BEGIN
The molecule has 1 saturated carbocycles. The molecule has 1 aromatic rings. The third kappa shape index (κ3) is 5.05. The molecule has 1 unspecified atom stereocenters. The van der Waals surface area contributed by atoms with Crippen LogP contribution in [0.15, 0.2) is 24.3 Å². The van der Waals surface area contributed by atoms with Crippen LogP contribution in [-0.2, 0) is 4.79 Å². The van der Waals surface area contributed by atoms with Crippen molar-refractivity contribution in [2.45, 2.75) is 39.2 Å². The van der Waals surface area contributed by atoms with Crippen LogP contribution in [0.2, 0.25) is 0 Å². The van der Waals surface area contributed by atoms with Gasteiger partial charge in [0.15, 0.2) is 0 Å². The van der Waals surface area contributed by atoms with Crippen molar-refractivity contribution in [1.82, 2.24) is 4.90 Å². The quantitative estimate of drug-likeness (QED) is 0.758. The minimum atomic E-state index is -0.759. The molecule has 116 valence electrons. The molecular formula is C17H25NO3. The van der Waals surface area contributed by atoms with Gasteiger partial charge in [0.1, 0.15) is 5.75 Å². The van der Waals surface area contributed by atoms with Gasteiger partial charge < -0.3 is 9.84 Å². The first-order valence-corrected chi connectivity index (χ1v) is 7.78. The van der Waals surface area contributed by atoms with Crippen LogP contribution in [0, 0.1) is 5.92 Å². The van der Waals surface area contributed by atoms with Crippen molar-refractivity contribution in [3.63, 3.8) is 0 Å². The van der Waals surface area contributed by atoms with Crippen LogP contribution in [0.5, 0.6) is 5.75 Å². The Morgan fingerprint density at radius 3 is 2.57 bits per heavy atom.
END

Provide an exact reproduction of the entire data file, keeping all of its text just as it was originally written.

The molecule has 1 saturated carbocycles. The molecule has 1 aromatic rings. The third kappa shape index (κ3) is 5.05. The molecule has 1 unspecified atom stereocenters. The van der Waals surface area contributed by atoms with Crippen LogP contribution in [0.15, 0.2) is 24.3 Å². The van der Waals surface area contributed by atoms with Crippen LogP contribution in [-0.2, 0) is 4.79 Å². The van der Waals surface area contributed by atoms with Crippen molar-refractivity contribution in [2.45, 2.75) is 39.2 Å². The van der Waals surface area contributed by atoms with Crippen LogP contribution in [0.2, 0.25) is 0 Å². The van der Waals surface area contributed by atoms with Gasteiger partial charge in [0.15, 0.2) is 0 Å². The van der Waals surface area contributed by atoms with Crippen molar-refractivity contribution in [1.82, 2.24) is 4.90 Å². The quantitative estimate of drug-likeness (QED) is 0.758. The minimum atomic E-state index is -0.759. The molecule has 116 valence electrons. The molecular formula is C17H25NO3. The van der Waals surface area contributed by atoms with Gasteiger partial charge in [0.1, 0.15) is 5.75 Å². The van der Waals surface area contributed by atoms with Gasteiger partial charge < -0.3 is 9.84 Å². The first-order valence-corrected chi connectivity index (χ1v) is 7.78. The van der Waals surface area contributed by atoms with Crippen LogP contribution in [0, 0.1) is 5.92 Å². The van der Waals surface area contributed by atoms with Crippen molar-refractivity contribution in [3.63, 3.8) is 0 Å². The van der Waals surface area contributed by atoms with Crippen LogP contribution in [0.5, 0.6) is 5.75 Å². The Morgan fingerprint density at radius 3 is 2.57 bits per heavy atom.